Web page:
The world’s second largest economy is showing danger signs. The Shanghai Composite index has fallen by a third in one month’s time.

The declines come despite desperate measures by the Chinese government to prop up stock prices.

More than 1,300 companies — representing about 40 percent of the value of companies on the mainland — have halted trading in an effort to stop the slide.

Between June 2014 and June 2015, the Shanghai Composite index rose by 150 percent. A big reason for the stock market rally was that a lot more people started buying stocks with borrowed money. This practice, known as “trading on margin.” Margin trading used to be strictly regulated by the Chinese government, but Chinese authorities have gradually relaxed these requirements over the last five years.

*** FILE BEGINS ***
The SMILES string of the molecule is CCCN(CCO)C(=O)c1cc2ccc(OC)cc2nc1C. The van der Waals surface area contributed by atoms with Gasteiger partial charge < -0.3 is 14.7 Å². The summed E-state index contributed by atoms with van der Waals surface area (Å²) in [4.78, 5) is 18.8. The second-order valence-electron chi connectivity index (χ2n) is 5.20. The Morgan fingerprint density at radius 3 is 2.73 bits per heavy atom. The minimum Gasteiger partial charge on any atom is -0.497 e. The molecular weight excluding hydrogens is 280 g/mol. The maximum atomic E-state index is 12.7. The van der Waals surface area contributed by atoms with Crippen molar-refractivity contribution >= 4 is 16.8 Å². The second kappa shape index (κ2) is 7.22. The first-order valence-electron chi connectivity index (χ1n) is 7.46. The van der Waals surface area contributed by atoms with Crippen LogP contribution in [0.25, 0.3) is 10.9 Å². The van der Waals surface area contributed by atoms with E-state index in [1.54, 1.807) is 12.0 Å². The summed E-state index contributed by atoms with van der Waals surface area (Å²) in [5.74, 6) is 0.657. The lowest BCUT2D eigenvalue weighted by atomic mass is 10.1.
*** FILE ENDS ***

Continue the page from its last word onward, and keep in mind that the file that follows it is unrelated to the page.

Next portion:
What does this plunge in the Chinese stock market mean for the Chinese and the world economies?

Dr. Lei Mao explains the significance and predicts little contagion to other world economies.